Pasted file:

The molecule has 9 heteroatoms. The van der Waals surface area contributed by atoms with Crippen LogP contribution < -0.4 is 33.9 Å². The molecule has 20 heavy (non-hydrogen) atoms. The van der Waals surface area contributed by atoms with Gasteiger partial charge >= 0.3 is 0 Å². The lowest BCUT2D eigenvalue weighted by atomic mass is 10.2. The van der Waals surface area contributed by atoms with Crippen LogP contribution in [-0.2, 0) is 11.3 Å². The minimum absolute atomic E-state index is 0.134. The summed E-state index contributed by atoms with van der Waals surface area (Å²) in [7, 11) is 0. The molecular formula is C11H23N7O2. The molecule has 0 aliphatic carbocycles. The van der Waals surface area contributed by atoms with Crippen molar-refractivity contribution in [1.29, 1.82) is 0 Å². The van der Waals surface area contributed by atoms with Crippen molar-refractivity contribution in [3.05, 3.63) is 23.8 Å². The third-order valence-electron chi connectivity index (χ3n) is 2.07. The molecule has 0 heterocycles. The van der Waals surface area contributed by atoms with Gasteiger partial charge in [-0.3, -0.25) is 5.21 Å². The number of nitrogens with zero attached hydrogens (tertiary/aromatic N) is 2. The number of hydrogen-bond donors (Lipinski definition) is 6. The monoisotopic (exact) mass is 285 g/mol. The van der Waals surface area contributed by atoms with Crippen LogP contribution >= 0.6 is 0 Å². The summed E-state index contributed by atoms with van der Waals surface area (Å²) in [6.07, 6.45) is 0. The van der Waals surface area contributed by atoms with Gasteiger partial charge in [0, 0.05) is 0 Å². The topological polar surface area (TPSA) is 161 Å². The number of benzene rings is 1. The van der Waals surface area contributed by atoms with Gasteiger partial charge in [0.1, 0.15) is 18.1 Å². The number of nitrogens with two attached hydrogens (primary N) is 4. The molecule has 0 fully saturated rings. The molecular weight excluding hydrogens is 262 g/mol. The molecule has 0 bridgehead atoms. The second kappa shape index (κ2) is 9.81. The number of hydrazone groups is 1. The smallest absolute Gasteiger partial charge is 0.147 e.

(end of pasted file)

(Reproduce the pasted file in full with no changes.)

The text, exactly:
The molecule has 9 heteroatoms. The van der Waals surface area contributed by atoms with Crippen LogP contribution < -0.4 is 33.9 Å². The molecule has 20 heavy (non-hydrogen) atoms. The van der Waals surface area contributed by atoms with Gasteiger partial charge >= 0.3 is 0 Å². The lowest BCUT2D eigenvalue weighted by atomic mass is 10.2. The van der Waals surface area contributed by atoms with Crippen LogP contribution in [-0.2, 0) is 11.3 Å². The minimum absolute atomic E-state index is 0.134. The summed E-state index contributed by atoms with van der Waals surface area (Å²) in [7, 11) is 0. The molecular formula is C11H23N7O2. The molecule has 0 aliphatic carbocycles. The van der Waals surface area contributed by atoms with Crippen molar-refractivity contribution in [1.29, 1.82) is 0 Å². The van der Waals surface area contributed by atoms with Crippen molar-refractivity contribution in [3.05, 3.63) is 23.8 Å². The third-order valence-electron chi connectivity index (χ3n) is 2.07. The molecule has 0 heterocycles. The van der Waals surface area contributed by atoms with Gasteiger partial charge in [-0.3, -0.25) is 5.21 Å². The number of nitrogens with zero attached hydrogens (tertiary/aromatic N) is 2. The number of hydrogen-bond donors (Lipinski definition) is 6. The monoisotopic (exact) mass is 285 g/mol. The van der Waals surface area contributed by atoms with Crippen LogP contribution >= 0.6 is 0 Å². The summed E-state index contributed by atoms with van der Waals surface area (Å²) in [6.07, 6.45) is 0. The van der Waals surface area contributed by atoms with Gasteiger partial charge in [0, 0.05) is 0 Å². The topological polar surface area (TPSA) is 161 Å². The number of benzene rings is 1. The van der Waals surface area contributed by atoms with Gasteiger partial charge in [0.1, 0.15) is 18.1 Å². The number of nitrogens with two attached hydrogens (primary N) is 4. The molecule has 0 fully saturated rings. The molecular weight excluding hydrogens is 262 g/mol. The molecule has 0 bridgehead atoms. The second kappa shape index (κ2) is 9.81. The number of hydrazone groups is 1. The smallest absolute Gasteiger partial charge is 0.147 e.